Friday, February 25, 2005

Using bad laws for good

Volokh blog member David Bernstein calls hypocrisy on law professors who opposed the Supreme Court's granting the Boy Scouts a right to discriminate against homosexuals. Bernstein says it's hypocritical for them to then turn around and use the Supreme Court decision to argue that their law school has a right to discriminate against an employer (the US military) who practices discrimination against gays. Bernstein's wrong.

A lawyer who fails to cite useful precedent that she dislikes commits malpractice. Failing to salvage the good out of a bad outcome is just stupid. The only way the law profs Bernstein mentions would be hypocritical is if they previously said, "Man, that Supreme Court decision was terrible! We hope no one ever cites to it, as that may limit its effect."

Environmental regulation presents a similar issue. The Bush Administration has introduced a peer review, best data policy to benefit industry by slowing down good environment regulations that protect the public. What they forgot is that the Forest Service and other partially-captured agencies use "expert judgement" as the basis for concluding their projects will not harm the environment. Environmentalists would be crazy not to take the policy of peer review and throw it back in the administration's face when they try to ram logging projects through Forest Service review.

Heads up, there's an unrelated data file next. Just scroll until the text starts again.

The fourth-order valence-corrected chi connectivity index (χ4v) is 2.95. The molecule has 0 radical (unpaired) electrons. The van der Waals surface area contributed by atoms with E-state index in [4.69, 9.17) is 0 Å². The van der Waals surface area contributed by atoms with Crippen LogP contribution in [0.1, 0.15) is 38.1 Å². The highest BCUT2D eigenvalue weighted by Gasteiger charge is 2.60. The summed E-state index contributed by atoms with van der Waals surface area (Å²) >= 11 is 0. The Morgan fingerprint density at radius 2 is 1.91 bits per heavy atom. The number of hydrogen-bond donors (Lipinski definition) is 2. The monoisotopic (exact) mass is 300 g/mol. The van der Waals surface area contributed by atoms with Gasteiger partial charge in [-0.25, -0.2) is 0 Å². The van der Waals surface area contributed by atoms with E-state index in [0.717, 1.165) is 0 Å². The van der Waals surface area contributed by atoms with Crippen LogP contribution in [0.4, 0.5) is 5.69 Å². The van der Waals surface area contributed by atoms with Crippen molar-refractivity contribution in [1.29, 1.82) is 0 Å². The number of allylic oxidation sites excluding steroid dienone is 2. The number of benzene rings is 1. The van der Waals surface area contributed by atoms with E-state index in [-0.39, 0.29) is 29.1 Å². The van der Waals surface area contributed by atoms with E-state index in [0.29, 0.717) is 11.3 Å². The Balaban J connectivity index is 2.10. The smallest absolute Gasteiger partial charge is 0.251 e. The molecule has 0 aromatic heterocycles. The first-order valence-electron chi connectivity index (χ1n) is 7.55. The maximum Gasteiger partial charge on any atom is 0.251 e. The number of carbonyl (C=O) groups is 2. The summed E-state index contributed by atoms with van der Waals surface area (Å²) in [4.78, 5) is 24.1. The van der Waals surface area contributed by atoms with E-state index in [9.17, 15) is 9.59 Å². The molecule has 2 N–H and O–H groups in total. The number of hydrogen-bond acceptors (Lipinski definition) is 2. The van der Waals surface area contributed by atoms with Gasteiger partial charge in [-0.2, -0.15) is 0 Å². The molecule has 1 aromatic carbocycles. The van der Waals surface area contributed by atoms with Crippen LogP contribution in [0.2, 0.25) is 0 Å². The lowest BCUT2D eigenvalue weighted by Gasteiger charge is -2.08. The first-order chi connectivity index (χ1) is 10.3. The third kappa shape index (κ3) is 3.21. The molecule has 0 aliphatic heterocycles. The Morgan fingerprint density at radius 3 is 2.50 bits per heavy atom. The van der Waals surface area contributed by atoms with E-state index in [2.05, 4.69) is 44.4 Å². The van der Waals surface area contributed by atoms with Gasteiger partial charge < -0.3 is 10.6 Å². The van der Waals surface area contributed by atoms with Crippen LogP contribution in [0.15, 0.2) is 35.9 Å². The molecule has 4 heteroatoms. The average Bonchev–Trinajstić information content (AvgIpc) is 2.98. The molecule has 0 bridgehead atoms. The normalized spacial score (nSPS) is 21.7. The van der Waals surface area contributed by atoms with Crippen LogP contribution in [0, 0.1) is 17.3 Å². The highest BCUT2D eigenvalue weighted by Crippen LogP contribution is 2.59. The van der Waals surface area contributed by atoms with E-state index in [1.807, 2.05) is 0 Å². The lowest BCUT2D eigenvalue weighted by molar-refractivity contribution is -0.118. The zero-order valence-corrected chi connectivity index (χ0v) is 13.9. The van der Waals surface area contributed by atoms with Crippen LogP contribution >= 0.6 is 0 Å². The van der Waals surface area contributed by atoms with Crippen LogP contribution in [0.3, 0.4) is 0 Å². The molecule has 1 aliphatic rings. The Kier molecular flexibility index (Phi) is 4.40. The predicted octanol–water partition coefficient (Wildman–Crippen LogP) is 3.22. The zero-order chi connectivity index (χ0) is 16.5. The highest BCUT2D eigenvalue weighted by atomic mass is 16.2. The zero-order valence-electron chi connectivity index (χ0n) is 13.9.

When given lemons...

P.S. As to the root issue of whether disciminatory employers should be allowed to recruit on campus, I'm not sure what I think, except that they should let them all in, or none of them. Libertarians should be prepared for seeing Klan wizards showing up on campus just to annoy people.

Update: Bernstein adds a clarification that the hypocrisy is in seeking to expand the effect of the Supreme Court decision in one area while denying it in another, similar area. That's a better argument, although it mostly sounds to me like bad tactics unless you've got good factual arguments for distinguishing the two. His comments about the Professor who proposes anti-hate speech codes seem pretty good to me, although maybe it's just because I hate those codes.

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